One of my peeves with the conventional investment business is the investment recommendations of "sell side" securities analysts. These analysts work for investment banking firms that have a dual charge of promoting stocks through share issuance and also giving investment recommendations to portfolio managers.
The tendency is to recommend buying stocks, which is why there is usually a preponderance of "buy" or "outperform" ratings on a stock, with comparatively few "hold" or "neutral" ratings. About the only stocks with "sell" or "underperform" ratings are those of companies in obvious fundamental distress such as being in an industry facing long-term decline.
What particularly troubles me is the common reaction to bad news and a plummeting share price. The typical response by analysts to bad news and a plunging share price is to downgrade their rating on the stock after the plunge in the share price.
We all make mistakes, and we all are entitled to change our minds when given new information. But what good does it do investors to recommend selling a stock after it has already plunged? (Hence, "Operation Barn Door," or shutting the barn door after the horse has bolted and is well down the road.)
Now, there are cases when such a stock will continue to fall. But the analysts often seem to present their ratings changes as though investors can take advantage of their changed opinion and still get out without suffering a large decline in their holding.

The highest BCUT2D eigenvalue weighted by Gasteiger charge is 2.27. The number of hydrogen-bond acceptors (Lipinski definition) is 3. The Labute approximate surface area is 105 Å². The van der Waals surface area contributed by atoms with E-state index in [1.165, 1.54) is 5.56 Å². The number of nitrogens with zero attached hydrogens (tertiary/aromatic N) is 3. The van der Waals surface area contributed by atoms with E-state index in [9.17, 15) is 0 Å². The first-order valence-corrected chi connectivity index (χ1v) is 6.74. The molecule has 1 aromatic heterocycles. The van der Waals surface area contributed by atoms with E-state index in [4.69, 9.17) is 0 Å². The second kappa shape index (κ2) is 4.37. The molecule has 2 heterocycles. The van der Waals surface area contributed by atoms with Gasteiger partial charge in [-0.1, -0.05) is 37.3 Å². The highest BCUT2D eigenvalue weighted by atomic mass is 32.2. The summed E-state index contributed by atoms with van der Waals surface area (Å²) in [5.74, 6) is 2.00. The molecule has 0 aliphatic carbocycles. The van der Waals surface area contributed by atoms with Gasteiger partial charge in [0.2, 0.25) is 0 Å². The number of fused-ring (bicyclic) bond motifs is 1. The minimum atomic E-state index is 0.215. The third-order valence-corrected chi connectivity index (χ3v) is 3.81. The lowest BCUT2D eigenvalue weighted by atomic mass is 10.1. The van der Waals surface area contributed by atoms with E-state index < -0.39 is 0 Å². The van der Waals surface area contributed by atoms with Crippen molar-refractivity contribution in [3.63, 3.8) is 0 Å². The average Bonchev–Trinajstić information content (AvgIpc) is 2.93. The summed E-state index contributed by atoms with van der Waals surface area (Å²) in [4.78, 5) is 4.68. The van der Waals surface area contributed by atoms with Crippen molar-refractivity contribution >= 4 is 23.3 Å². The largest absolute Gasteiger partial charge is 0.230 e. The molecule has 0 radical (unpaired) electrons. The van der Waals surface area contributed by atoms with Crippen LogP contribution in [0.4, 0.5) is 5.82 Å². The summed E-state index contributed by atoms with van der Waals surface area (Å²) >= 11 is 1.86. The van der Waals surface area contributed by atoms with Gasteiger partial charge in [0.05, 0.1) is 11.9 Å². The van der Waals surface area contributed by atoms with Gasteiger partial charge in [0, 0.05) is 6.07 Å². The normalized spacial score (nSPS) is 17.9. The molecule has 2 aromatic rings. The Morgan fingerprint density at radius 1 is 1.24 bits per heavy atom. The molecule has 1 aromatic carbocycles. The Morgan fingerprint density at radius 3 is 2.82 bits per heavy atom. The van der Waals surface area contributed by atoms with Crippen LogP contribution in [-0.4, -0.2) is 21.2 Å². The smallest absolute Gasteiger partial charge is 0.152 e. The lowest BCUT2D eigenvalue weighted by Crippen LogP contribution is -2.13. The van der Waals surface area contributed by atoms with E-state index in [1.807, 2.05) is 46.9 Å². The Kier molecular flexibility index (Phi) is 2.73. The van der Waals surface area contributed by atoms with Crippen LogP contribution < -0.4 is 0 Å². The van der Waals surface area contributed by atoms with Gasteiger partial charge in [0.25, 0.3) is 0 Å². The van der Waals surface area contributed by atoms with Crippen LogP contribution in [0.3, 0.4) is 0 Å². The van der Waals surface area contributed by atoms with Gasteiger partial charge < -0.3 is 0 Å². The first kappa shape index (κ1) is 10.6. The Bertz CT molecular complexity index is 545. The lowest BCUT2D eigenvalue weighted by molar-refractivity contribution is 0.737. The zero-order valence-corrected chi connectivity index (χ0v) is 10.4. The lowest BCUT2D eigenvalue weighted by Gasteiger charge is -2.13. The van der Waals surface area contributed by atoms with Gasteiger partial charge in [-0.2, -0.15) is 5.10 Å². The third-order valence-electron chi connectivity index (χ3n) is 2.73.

Take SuperValu, which is a grocery retailer that has struggled under a large debt load while facing business challenges from Wal-Mart, Target, and traditional retailers. I made money on SuperValu shares last year because at the right price, almost anything can be a good investment. Conversely, even a company as superb as Apple can be a poor investment if bought at too high a price. (The starting price of an investment is crucial.)
After the close of trading yesterday, SuperValu reported quarterly earnings that were much lower than analysts had forecast. They also eliminated their dividend on the stock. In response, today the stock has plunged 50%. In response, several analysts downgraded the shares. So a shareholder is supposed to sell after absorbing a 50% loss in one day?
In such a situation, I always admire an analyst who has been negative or neutral up to that point and upgrades the rating in response to a large price decline, because the odds of making money would seem to be much better amid such pessimism and with a much lower entry price for the stock. As for those analysts who were positive going into the bad news and plunging share price and stick to their position, I admire their fortitude, but question their judgment at having been so wrong.
I won't wade into the question of whether SuperValu is a "buy" today since I haven't followed it for some time. My hunch is that for one with ample funds for speculation, it might be worth a look. My main point is that when securities analysts engage in "Operation Barn Door," they provide little value to investors.